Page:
Career Choice and Wage Growth
This paper develops and estimates a search model in which career-specific and firm-specific matches determine job mobility and wage growth. Each worker-firm and worker-career relationship is characterized by a match that evolves stochastically over time. At each period, a worker has three options. He can: 1) stay at his current firm, 2) draw a new firm-specific match by changing employer or 3) change career by drawing a new career and firm-specific match. I calculate the likelihood function treating the model as a non-Gaussian state-space model where the unobserved state variables are the firm and career matches and the non-gaussianity is due to the selection process. I use the structural estimates to calculate ex-ante and ex-post returns to firm tenure or career experience. The implied estimates of the returns are different from the estimates that I would find using standard IV techniques. In order to understand the causes of these differences, I show that these IV techniques are not able to consistently estimate the parameters of a search model like the one presented in this paper.
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- Nathaniel Baum-Snow & Ronni Pavan, 2010.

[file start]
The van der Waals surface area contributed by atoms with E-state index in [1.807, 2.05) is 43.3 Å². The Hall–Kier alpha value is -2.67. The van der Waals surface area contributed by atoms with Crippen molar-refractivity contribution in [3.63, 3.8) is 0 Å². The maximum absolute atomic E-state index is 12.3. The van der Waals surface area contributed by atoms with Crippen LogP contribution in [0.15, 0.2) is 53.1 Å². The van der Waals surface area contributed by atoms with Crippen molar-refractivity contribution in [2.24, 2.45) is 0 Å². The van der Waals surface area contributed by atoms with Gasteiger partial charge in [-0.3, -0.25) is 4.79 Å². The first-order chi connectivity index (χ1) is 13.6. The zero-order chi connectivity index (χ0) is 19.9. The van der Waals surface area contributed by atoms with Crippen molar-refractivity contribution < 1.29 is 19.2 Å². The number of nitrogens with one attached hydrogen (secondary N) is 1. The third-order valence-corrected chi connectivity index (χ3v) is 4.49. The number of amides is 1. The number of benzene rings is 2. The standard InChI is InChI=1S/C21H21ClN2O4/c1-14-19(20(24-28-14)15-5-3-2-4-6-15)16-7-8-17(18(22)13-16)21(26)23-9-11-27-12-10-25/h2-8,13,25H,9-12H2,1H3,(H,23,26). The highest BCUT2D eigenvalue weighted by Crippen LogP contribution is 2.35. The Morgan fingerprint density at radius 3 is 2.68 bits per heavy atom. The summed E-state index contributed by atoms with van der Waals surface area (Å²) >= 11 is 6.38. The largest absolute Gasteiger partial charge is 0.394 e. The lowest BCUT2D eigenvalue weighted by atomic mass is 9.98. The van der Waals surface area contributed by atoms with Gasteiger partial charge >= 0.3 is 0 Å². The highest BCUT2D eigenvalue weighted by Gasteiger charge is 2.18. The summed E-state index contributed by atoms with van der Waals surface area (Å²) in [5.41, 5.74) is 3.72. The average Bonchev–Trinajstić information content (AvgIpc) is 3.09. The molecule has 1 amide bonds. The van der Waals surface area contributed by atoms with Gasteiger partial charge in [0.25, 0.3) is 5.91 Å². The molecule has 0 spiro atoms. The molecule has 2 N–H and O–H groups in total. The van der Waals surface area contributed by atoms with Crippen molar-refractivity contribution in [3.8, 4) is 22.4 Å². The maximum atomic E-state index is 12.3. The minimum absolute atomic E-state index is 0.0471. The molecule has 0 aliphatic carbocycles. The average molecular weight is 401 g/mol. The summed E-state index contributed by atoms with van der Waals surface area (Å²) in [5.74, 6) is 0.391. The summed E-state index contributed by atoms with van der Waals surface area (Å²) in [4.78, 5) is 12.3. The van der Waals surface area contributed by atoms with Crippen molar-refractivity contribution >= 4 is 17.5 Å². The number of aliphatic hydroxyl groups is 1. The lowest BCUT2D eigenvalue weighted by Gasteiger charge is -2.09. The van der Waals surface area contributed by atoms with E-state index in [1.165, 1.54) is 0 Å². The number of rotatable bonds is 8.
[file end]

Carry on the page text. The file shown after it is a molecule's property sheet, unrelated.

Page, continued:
"Understanding the city size wage gap,"
2010/27, Institut d'Economia de Barcelona (IEB).
- Shintaro Yamaguchi, 2012.
"Tasks and Heterogeneous Human Capital,"
Journal of Labor Economics,
University of Chicago Press, vol. 30(1), pages 1 - 53.
- Alexandros Zangelidis, 2008. "Occupational And Industry Specificity Of Human Capital In The British Labour Market," Scottish Journal of Political Economy, Scottish Economic Society, vol. 55(4), pages 420-443, 09.
- Bowlus, Audra J. & Liu, Huju, 2013.
"The contributions of search and human capital to earnings growth over the life cycle,"
European Economic Review,
Elsevier, vol. 64(C), pages 305-331.
- Audra J. Bowlus & Huju Liu, 2012. "The Contributions of Search and Human Capital to Earnings Growth Over the Life Cycle," University of Western Ontario, CIBC Centre for Human Capital and Productivity Working Papers 20122, University of Western Ontario, CIBC Centre for Human Capital and Productivity.
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